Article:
Petitioners, husband and wife, entered the United States in 1951
as alien seamen, and remained unlawfully after expiration of their
limited lawful stay. In November, 1951, a child was born to them --
an American citizen by birth. In January, 1952, petitioners applied
for suspension of deportation under §19(c) of the Immigration Act
of 1917, which conditionally authorizes suspension of a deportation
which "would result in serious economic detriment to a citizen . .
. who is the . . . minor child of such deportable alien." The Board
of Immigration Appeals found that petitioners were eligible for
relief but, as a matter of administrative discretion, denied
suspension of deportation, relying mainly on the fact that
petitioners had established no roots or ties in this country.
there was no error in the decision of the Board.
Pp. 353 U. S.
(a) The Board applied the correct legal standards in deciding
whether petitioners met the statutory prerequisites for suspension
of deportation. P. 353 U. S.
(b) Suspension of deportation under the statute is a matter of
discretion and of administrative grace, not mere eligibility;
discretion must be exercised even though statutory prerequisites
have been met. P. 353 U. S.
(c) It was not an abuse of discretion to withhold relief in this
case, since the reasons relied on by the Hearing Officer and the
Board were neither capricious nor arbitrary. P. 353 U. S.
(d) It was not improper or arbitrary for the Board, in
exercising its discretion, to take into account the congressional
policy underlying the Immigration and Nationality Act of 1952,
though that Act was inapplicable to this case. P. 353 U. S.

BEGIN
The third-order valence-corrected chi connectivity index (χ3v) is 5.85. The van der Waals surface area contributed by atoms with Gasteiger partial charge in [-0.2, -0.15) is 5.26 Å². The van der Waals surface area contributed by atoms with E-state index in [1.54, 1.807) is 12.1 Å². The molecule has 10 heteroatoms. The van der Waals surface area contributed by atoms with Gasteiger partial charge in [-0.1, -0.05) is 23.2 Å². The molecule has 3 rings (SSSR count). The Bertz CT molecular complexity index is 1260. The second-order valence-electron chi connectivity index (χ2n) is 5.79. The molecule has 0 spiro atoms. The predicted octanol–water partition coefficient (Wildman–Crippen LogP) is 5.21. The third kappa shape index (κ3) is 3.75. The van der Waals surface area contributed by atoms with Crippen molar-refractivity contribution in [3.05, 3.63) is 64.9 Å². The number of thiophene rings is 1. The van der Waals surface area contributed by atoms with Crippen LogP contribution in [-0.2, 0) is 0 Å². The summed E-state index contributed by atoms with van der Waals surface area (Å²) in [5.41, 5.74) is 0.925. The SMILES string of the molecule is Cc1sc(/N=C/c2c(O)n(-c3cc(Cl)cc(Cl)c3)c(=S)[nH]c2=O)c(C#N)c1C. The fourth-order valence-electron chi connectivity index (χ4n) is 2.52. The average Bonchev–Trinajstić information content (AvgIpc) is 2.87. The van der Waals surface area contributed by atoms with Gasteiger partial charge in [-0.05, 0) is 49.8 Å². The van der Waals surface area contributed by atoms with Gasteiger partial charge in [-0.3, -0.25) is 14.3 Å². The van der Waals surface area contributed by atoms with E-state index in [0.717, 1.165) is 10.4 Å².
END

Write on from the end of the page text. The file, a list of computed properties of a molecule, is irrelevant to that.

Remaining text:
(e) The conclusion that the Board, in exercising its discretion,
may take into account the current policies of Congress is fortified
by the fact that § 19(c) provides for close congressional
supervision over suspensions of deportation. Pp. 353 U. S.
233 F.2d 705, affirmed.
Page 353 U. S. 73
MR. JUSTICE HARLAN delivered the opinion of the Court.
This is a habeas corpus proceeding to test the validity of an
order of the Board of Immigration Appeals denying petitioners'
request for suspension of deportation.
Petitioners are husband and wife, both aliens. Prior to 1951,
both worked as seamen on foreign vessels. In July, 1951, the wife
lawfully entered the United States as a crew member of a ship in a
United States port. Being pregnant, she sought medical advice;
subsequently, she decided in the interest of her health to stay
ashore. A month later, on the next occasion his ship arrived in the
United States, her husband joined her; he also failed to leave on
the expiration of his limited lawful stay. [Footnote 1
] In November, 1951, their child was born;
the child is, of course, an American citizen by birth. In January,
1952, petitioners voluntarily disclosed their illegal presence to
the Immigration Service and applied for suspension of deportation
under § 19(c) of the Immigration Act of 1917, which provides, in
"In the case of any alien . . . who is deportable under any law
of the United States and who has proved good moral character for
the preceding five years, the Attorney General may . . .
Page 353 U. S. 74
deportation of such alien if he is not ineligible for
naturalization . . . if he finds (a) that such deportation would
result in serious economic detriment to a citizen or legally
resident alien who is the spouse, parent, or minor child of such
deportable alien. . . . [Footnote
Deportation proceedings were instituted in May, 1952, and a
hearing was held. On the undisputed facts, both aliens were found
deportable. As to the issue of suspension of deportation, the
Hearing Officer, while finding petitioners eligible for such
relief, denied the request, stating as follows: